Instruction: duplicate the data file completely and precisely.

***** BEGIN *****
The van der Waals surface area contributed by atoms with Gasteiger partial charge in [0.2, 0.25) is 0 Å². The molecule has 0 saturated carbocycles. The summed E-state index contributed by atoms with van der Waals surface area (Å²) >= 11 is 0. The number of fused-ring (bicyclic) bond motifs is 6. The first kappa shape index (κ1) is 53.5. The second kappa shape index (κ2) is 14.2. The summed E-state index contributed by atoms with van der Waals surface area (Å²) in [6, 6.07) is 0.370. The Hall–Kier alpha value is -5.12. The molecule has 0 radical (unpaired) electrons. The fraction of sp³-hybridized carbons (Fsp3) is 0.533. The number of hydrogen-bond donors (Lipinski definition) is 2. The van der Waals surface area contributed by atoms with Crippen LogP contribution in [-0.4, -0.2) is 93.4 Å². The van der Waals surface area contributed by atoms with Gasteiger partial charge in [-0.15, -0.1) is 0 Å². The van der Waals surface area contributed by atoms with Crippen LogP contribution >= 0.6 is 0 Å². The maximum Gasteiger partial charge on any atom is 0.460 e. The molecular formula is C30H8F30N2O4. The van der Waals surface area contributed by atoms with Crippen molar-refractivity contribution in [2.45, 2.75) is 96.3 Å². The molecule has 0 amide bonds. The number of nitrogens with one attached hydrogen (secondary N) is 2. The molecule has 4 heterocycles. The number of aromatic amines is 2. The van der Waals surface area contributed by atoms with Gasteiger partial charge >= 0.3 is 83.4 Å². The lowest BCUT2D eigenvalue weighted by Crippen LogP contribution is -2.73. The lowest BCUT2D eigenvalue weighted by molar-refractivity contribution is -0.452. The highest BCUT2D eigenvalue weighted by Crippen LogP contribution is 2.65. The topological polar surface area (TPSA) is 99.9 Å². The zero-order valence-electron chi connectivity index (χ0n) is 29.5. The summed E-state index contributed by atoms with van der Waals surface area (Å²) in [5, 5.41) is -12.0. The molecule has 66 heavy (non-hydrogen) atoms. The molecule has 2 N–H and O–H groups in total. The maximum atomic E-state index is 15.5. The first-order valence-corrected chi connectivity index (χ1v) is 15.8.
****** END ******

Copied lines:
The van der Waals surface area contributed by atoms with Gasteiger partial charge in [0.2, 0.25) is 0 Å². The molecule has 0 saturated carbocycles. The summed E-state index contributed by atoms with van der Waals surface area (Å²) >= 11 is 0. The number of fused-ring (bicyclic) bond motifs is 6. The first kappa shape index (κ1) is 53.5. The second kappa shape index (κ2) is 14.2. The summed E-state index contributed by atoms with van der Waals surface area (Å²) in [6, 6.07) is 0.370. The Hall–Kier alpha value is -5.12. The molecule has 0 radical (unpaired) electrons. The fraction of sp³-hybridized carbons (Fsp3) is 0.533. The number of hydrogen-bond donors (Lipinski definition) is 2. The van der Waals surface area contributed by atoms with Crippen LogP contribution in [-0.4, -0.2) is 93.4 Å². The van der Waals surface area contributed by atoms with Gasteiger partial charge in [-0.15, -0.1) is 0 Å². The van der Waals surface area contributed by atoms with Crippen LogP contribution >= 0.6 is 0 Å². The maximum Gasteiger partial charge on any atom is 0.460 e. The molecular formula is C30H8F30N2O4. The van der Waals surface area contributed by atoms with Crippen molar-refractivity contribution in [2.45, 2.75) is 96.3 Å². The molecule has 0 amide bonds. The number of nitrogens with one attached hydrogen (secondary N) is 2. The molecule has 4 heterocycles. The number of aromatic amines is 2. The van der Waals surface area contributed by atoms with Gasteiger partial charge >= 0.3 is 83.4 Å². The lowest BCUT2D eigenvalue weighted by Crippen LogP contribution is -2.73. The lowest BCUT2D eigenvalue weighted by molar-refractivity contribution is -0.452. The highest BCUT2D eigenvalue weighted by Crippen LogP contribution is 2.65. The topological polar surface area (TPSA) is 99.9 Å². The zero-order valence-electron chi connectivity index (χ0n) is 29.5. The summed E-state index contributed by atoms with van der Waals surface area (Å²) in [5, 5.41) is -12.0. The molecule has 66 heavy (non-hydrogen) atoms. The molecule has 2 N–H and O–H groups in total. The maximum atomic E-state index is 15.5. The first-order valence-corrected chi connectivity index (χ1v) is 15.8.